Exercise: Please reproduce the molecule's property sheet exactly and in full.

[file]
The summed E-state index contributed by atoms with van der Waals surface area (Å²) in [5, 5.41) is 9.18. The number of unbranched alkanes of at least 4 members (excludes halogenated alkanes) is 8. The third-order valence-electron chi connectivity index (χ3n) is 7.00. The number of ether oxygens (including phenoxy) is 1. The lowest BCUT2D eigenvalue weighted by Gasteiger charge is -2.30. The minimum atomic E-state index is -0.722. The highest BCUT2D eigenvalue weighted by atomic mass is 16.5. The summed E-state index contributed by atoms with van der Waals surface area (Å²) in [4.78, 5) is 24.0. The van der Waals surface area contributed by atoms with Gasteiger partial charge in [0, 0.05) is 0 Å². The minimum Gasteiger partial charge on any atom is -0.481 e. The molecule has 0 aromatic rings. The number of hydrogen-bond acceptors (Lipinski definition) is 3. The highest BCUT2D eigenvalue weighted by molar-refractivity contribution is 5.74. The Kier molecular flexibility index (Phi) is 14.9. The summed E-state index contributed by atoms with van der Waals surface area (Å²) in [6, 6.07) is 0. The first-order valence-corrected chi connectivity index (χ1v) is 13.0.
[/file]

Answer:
The summed E-state index contributed by atoms with van der Waals surface area (Å²) in [5, 5.41) is 9.18. The number of unbranched alkanes of at least 4 members (excludes halogenated alkanes) is 8. The third-order valence-electron chi connectivity index (χ3n) is 7.00. The number of ether oxygens (including phenoxy) is 1. The lowest BCUT2D eigenvalue weighted by Gasteiger charge is -2.30. The minimum atomic E-state index is -0.722. The highest BCUT2D eigenvalue weighted by atomic mass is 16.5. The summed E-state index contributed by atoms with van der Waals surface area (Å²) in [4.78, 5) is 24.0. The van der Waals surface area contributed by atoms with Gasteiger partial charge in [0, 0.05) is 0 Å². The minimum Gasteiger partial charge on any atom is -0.481 e. The molecule has 0 aromatic rings. The number of hydrogen-bond acceptors (Lipinski definition) is 3. The highest BCUT2D eigenvalue weighted by molar-refractivity contribution is 5.74. The Kier molecular flexibility index (Phi) is 14.9. The summed E-state index contributed by atoms with van der Waals surface area (Å²) in [6, 6.07) is 0. The first-order valence-corrected chi connectivity index (χ1v) is 13.0.